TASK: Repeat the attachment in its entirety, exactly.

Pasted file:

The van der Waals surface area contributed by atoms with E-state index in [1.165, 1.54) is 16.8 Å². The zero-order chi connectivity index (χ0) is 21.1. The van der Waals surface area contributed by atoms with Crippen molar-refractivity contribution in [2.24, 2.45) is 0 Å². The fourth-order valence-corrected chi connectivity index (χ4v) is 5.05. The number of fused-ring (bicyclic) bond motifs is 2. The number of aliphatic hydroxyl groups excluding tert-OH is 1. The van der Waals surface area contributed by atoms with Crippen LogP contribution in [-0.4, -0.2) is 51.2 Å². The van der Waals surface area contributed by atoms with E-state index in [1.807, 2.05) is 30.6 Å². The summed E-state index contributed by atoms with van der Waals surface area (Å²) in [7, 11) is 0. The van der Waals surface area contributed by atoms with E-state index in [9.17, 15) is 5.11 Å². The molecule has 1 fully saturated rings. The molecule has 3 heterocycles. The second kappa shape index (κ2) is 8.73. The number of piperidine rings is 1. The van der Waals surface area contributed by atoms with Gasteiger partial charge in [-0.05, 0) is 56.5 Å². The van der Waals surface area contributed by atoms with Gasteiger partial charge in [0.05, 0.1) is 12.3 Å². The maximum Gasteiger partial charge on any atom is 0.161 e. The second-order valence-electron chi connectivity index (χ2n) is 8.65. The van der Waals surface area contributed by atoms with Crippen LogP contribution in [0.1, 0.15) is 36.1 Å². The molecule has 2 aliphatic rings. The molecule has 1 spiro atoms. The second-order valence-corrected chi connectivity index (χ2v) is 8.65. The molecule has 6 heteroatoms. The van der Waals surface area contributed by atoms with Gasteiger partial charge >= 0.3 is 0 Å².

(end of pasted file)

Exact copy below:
The van der Waals surface area contributed by atoms with E-state index in [1.165, 1.54) is 16.8 Å². The zero-order chi connectivity index (χ0) is 21.1. The van der Waals surface area contributed by atoms with Crippen molar-refractivity contribution in [2.24, 2.45) is 0 Å². The fourth-order valence-corrected chi connectivity index (χ4v) is 5.05. The number of fused-ring (bicyclic) bond motifs is 2. The number of aliphatic hydroxyl groups excluding tert-OH is 1. The van der Waals surface area contributed by atoms with Crippen LogP contribution in [-0.4, -0.2) is 51.2 Å². The van der Waals surface area contributed by atoms with E-state index in [1.807, 2.05) is 30.6 Å². The summed E-state index contributed by atoms with van der Waals surface area (Å²) in [7, 11) is 0. The van der Waals surface area contributed by atoms with E-state index in [9.17, 15) is 5.11 Å². The molecule has 1 fully saturated rings. The molecule has 3 heterocycles. The second kappa shape index (κ2) is 8.73. The number of piperidine rings is 1. The van der Waals surface area contributed by atoms with Gasteiger partial charge in [-0.05, 0) is 56.5 Å². The van der Waals surface area contributed by atoms with Gasteiger partial charge in [0.05, 0.1) is 12.3 Å². The maximum Gasteiger partial charge on any atom is 0.161 e. The second-order valence-electron chi connectivity index (χ2n) is 8.65. The van der Waals surface area contributed by atoms with Crippen LogP contribution in [0.1, 0.15) is 36.1 Å². The molecule has 2 aliphatic rings. The molecule has 1 spiro atoms. The second-order valence-corrected chi connectivity index (χ2v) is 8.65. The molecule has 6 heteroatoms. The van der Waals surface area contributed by atoms with Gasteiger partial charge >= 0.3 is 0 Å².